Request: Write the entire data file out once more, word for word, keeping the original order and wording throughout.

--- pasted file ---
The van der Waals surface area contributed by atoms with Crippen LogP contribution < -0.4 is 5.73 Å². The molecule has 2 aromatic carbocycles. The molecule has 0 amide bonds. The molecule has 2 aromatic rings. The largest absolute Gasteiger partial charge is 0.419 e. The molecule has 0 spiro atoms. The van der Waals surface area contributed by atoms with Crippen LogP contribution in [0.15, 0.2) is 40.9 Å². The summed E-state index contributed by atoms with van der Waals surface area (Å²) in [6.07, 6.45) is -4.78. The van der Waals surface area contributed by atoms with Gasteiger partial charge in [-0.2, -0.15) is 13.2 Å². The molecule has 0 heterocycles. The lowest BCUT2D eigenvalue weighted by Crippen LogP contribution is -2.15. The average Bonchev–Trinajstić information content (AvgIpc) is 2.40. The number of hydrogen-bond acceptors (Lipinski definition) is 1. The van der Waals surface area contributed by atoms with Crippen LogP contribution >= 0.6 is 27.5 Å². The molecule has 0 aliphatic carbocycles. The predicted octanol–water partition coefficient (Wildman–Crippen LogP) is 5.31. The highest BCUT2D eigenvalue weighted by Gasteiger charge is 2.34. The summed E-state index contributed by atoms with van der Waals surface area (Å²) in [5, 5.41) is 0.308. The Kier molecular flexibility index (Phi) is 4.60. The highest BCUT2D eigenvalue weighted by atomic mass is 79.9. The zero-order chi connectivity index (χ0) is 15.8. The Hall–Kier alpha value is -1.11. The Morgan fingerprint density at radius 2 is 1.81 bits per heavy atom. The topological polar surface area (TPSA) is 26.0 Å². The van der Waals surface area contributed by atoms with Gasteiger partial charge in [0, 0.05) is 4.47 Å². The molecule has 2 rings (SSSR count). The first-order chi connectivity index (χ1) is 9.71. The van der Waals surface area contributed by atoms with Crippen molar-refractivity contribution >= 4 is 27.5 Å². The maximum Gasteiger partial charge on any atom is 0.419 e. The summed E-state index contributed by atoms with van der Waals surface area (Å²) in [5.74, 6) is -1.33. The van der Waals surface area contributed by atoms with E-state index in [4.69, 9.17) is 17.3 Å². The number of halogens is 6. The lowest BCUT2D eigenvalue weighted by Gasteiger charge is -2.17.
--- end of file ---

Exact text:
The van der Waals surface area contributed by atoms with Crippen LogP contribution < -0.4 is 5.73 Å². The molecule has 2 aromatic carbocycles. The molecule has 0 amide bonds. The molecule has 2 aromatic rings. The largest absolute Gasteiger partial charge is 0.419 e. The molecule has 0 spiro atoms. The van der Waals surface area contributed by atoms with Crippen LogP contribution in [0.15, 0.2) is 40.9 Å². The summed E-state index contributed by atoms with van der Waals surface area (Å²) in [6.07, 6.45) is -4.78. The van der Waals surface area contributed by atoms with Gasteiger partial charge in [-0.2, -0.15) is 13.2 Å². The molecule has 0 heterocycles. The lowest BCUT2D eigenvalue weighted by Crippen LogP contribution is -2.15. The average Bonchev–Trinajstić information content (AvgIpc) is 2.40. The number of hydrogen-bond acceptors (Lipinski definition) is 1. The van der Waals surface area contributed by atoms with Crippen LogP contribution >= 0.6 is 27.5 Å². The molecule has 0 aliphatic carbocycles. The predicted octanol–water partition coefficient (Wildman–Crippen LogP) is 5.31. The highest BCUT2D eigenvalue weighted by Gasteiger charge is 2.34. The summed E-state index contributed by atoms with van der Waals surface area (Å²) in [5, 5.41) is 0.308. The Kier molecular flexibility index (Phi) is 4.60. The highest BCUT2D eigenvalue weighted by atomic mass is 79.9. The zero-order chi connectivity index (χ0) is 15.8. The Hall–Kier alpha value is -1.11. The Morgan fingerprint density at radius 2 is 1.81 bits per heavy atom. The topological polar surface area (TPSA) is 26.0 Å². The van der Waals surface area contributed by atoms with Gasteiger partial charge in [0, 0.05) is 4.47 Å². The molecule has 2 rings (SSSR count). The first-order chi connectivity index (χ1) is 9.71. The van der Waals surface area contributed by atoms with Crippen molar-refractivity contribution >= 4 is 27.5 Å². The maximum Gasteiger partial charge on any atom is 0.419 e. The summed E-state index contributed by atoms with van der Waals surface area (Å²) in [5.74, 6) is -1.33. The van der Waals surface area contributed by atoms with E-state index in [4.69, 9.17) is 17.3 Å². The number of halogens is 6. The lowest BCUT2D eigenvalue weighted by Gasteiger charge is -2.17.